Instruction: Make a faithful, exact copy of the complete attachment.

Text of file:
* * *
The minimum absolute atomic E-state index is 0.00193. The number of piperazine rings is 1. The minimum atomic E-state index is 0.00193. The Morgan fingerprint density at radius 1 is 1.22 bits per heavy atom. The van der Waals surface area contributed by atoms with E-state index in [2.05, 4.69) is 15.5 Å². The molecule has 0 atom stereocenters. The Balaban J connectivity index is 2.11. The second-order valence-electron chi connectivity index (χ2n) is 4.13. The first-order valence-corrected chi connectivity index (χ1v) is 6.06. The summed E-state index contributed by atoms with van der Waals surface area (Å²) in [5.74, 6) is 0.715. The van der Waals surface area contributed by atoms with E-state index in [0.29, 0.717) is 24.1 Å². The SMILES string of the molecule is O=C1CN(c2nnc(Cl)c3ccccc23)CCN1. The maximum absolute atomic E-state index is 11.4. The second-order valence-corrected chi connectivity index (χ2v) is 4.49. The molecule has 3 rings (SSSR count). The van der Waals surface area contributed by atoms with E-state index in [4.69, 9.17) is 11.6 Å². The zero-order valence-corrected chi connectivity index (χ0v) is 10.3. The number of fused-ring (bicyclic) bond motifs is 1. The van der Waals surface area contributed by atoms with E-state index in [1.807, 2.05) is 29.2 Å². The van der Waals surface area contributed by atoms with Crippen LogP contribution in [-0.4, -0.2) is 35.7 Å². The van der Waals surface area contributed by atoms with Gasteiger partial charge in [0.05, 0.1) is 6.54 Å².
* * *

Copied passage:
The minimum absolute atomic E-state index is 0.00193. The number of piperazine rings is 1. The minimum atomic E-state index is 0.00193. The Morgan fingerprint density at radius 1 is 1.22 bits per heavy atom. The van der Waals surface area contributed by atoms with E-state index in [2.05, 4.69) is 15.5 Å². The molecule has 0 atom stereocenters. The Balaban J connectivity index is 2.11. The second-order valence-electron chi connectivity index (χ2n) is 4.13. The first-order valence-corrected chi connectivity index (χ1v) is 6.06. The summed E-state index contributed by atoms with van der Waals surface area (Å²) in [5.74, 6) is 0.715. The van der Waals surface area contributed by atoms with E-state index in [0.29, 0.717) is 24.1 Å². The SMILES string of the molecule is O=C1CN(c2nnc(Cl)c3ccccc23)CCN1. The maximum absolute atomic E-state index is 11.4. The second-order valence-corrected chi connectivity index (χ2v) is 4.49. The molecule has 3 rings (SSSR count). The van der Waals surface area contributed by atoms with E-state index in [4.69, 9.17) is 11.6 Å². The zero-order valence-corrected chi connectivity index (χ0v) is 10.3. The number of fused-ring (bicyclic) bond motifs is 1. The van der Waals surface area contributed by atoms with E-state index in [1.807, 2.05) is 29.2 Å². The van der Waals surface area contributed by atoms with Crippen LogP contribution in [-0.4, -0.2) is 35.7 Å². The van der Waals surface area contributed by atoms with Gasteiger partial charge in [0.05, 0.1) is 6.54 Å².